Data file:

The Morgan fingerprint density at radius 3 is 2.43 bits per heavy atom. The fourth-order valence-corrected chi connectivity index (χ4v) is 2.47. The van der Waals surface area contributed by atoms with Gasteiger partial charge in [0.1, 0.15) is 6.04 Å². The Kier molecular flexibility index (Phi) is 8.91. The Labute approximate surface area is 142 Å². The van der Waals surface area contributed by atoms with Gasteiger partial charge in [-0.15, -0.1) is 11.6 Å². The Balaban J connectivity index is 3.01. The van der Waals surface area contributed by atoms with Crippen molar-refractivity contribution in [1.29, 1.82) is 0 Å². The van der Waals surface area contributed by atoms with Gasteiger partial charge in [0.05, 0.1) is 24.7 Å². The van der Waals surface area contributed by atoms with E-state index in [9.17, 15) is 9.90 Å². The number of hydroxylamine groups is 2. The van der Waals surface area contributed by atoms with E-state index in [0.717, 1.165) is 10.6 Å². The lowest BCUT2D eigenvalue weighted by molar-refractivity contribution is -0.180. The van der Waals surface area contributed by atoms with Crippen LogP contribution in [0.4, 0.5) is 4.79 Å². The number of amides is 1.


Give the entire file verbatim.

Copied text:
The Morgan fingerprint density at radius 3 is 2.43 bits per heavy atom. The fourth-order valence-corrected chi connectivity index (χ4v) is 2.47. The van der Waals surface area contributed by atoms with Gasteiger partial charge in [0.1, 0.15) is 6.04 Å². The Kier molecular flexibility index (Phi) is 8.91. The Labute approximate surface area is 142 Å². The van der Waals surface area contributed by atoms with Gasteiger partial charge in [-0.15, -0.1) is 11.6 Å². The Balaban J connectivity index is 3.01. The van der Waals surface area contributed by atoms with Crippen molar-refractivity contribution in [1.29, 1.82) is 0 Å². The van der Waals surface area contributed by atoms with Gasteiger partial charge in [0.05, 0.1) is 24.7 Å². The van der Waals surface area contributed by atoms with E-state index in [9.17, 15) is 9.90 Å². The number of hydroxylamine groups is 2. The van der Waals surface area contributed by atoms with E-state index in [0.717, 1.165) is 10.6 Å². The lowest BCUT2D eigenvalue weighted by molar-refractivity contribution is -0.180. The van der Waals surface area contributed by atoms with Crippen LogP contribution in [0.4, 0.5) is 4.79 Å². The number of amides is 1.